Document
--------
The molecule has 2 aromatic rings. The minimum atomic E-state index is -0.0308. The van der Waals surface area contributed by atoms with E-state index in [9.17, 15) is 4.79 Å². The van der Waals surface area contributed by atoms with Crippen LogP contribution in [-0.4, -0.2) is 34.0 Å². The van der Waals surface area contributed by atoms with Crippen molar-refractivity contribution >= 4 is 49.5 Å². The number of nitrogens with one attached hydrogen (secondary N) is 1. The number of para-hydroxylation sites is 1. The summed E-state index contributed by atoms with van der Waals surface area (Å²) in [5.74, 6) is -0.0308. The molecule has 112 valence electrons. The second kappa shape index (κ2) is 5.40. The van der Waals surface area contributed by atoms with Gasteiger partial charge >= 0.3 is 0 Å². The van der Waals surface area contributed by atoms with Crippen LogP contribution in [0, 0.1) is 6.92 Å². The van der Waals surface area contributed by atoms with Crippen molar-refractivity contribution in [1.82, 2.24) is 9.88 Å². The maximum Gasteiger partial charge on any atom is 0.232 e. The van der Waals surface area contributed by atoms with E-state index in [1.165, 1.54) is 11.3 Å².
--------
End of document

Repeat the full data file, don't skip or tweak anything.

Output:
The molecule has 2 aromatic rings. The minimum atomic E-state index is -0.0308. The van der Waals surface area contributed by atoms with E-state index in [9.17, 15) is 4.79 Å². The van der Waals surface area contributed by atoms with Crippen LogP contribution in [-0.4, -0.2) is 34.0 Å². The van der Waals surface area contributed by atoms with Crippen molar-refractivity contribution >= 4 is 49.5 Å². The number of nitrogens with one attached hydrogen (secondary N) is 1. The number of para-hydroxylation sites is 1. The summed E-state index contributed by atoms with van der Waals surface area (Å²) in [5.74, 6) is -0.0308. The molecule has 112 valence electrons. The second kappa shape index (κ2) is 5.40. The van der Waals surface area contributed by atoms with Gasteiger partial charge >= 0.3 is 0 Å². The van der Waals surface area contributed by atoms with Crippen LogP contribution in [0, 0.1) is 6.92 Å². The van der Waals surface area contributed by atoms with Crippen molar-refractivity contribution in [1.82, 2.24) is 9.88 Å². The maximum Gasteiger partial charge on any atom is 0.232 e. The van der Waals surface area contributed by atoms with E-state index in [1.165, 1.54) is 11.3 Å².